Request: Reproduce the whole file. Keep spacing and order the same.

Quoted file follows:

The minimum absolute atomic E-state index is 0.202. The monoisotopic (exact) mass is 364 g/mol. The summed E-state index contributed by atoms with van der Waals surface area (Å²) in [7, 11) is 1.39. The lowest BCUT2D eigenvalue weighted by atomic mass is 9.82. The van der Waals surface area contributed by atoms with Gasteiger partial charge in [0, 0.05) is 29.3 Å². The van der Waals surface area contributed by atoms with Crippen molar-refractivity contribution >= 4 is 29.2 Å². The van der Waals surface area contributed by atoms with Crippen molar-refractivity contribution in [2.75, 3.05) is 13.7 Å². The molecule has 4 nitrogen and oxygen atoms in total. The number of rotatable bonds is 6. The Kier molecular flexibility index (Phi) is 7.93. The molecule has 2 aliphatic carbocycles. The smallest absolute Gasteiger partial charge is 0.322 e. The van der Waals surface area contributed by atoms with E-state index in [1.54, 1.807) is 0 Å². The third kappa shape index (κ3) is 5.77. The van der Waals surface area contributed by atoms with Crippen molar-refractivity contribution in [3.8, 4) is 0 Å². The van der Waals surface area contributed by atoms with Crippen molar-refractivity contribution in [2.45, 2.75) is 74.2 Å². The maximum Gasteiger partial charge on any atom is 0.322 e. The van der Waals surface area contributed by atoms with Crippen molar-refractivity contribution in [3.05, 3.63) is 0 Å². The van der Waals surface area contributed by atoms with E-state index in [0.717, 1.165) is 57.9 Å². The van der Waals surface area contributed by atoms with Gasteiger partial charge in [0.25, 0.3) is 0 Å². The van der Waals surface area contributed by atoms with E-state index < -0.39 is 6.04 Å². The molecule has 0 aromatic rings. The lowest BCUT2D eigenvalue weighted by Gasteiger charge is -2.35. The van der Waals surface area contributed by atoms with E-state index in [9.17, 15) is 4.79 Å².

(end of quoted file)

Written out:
The minimum absolute atomic E-state index is 0.202. The monoisotopic (exact) mass is 364 g/mol. The summed E-state index contributed by atoms with van der Waals surface area (Å²) in [7, 11) is 1.39. The lowest BCUT2D eigenvalue weighted by atomic mass is 9.82. The van der Waals surface area contributed by atoms with Gasteiger partial charge in [0, 0.05) is 29.3 Å². The van der Waals surface area contributed by atoms with Crippen molar-refractivity contribution >= 4 is 29.2 Å². The van der Waals surface area contributed by atoms with Crippen molar-refractivity contribution in [2.75, 3.05) is 13.7 Å². The molecule has 4 nitrogen and oxygen atoms in total. The number of rotatable bonds is 6. The Kier molecular flexibility index (Phi) is 7.93. The molecule has 2 aliphatic carbocycles. The smallest absolute Gasteiger partial charge is 0.322 e. The van der Waals surface area contributed by atoms with E-state index in [1.54, 1.807) is 0 Å². The third kappa shape index (κ3) is 5.77. The van der Waals surface area contributed by atoms with Crippen molar-refractivity contribution in [3.8, 4) is 0 Å². The van der Waals surface area contributed by atoms with Crippen molar-refractivity contribution in [2.45, 2.75) is 74.2 Å². The maximum Gasteiger partial charge on any atom is 0.322 e. The van der Waals surface area contributed by atoms with Crippen molar-refractivity contribution in [3.05, 3.63) is 0 Å². The van der Waals surface area contributed by atoms with E-state index in [0.717, 1.165) is 57.9 Å². The van der Waals surface area contributed by atoms with Gasteiger partial charge in [0.25, 0.3) is 0 Å². The van der Waals surface area contributed by atoms with E-state index < -0.39 is 6.04 Å². The molecule has 0 aromatic rings. The lowest BCUT2D eigenvalue weighted by Gasteiger charge is -2.35. The van der Waals surface area contributed by atoms with E-state index in [9.17, 15) is 4.79 Å².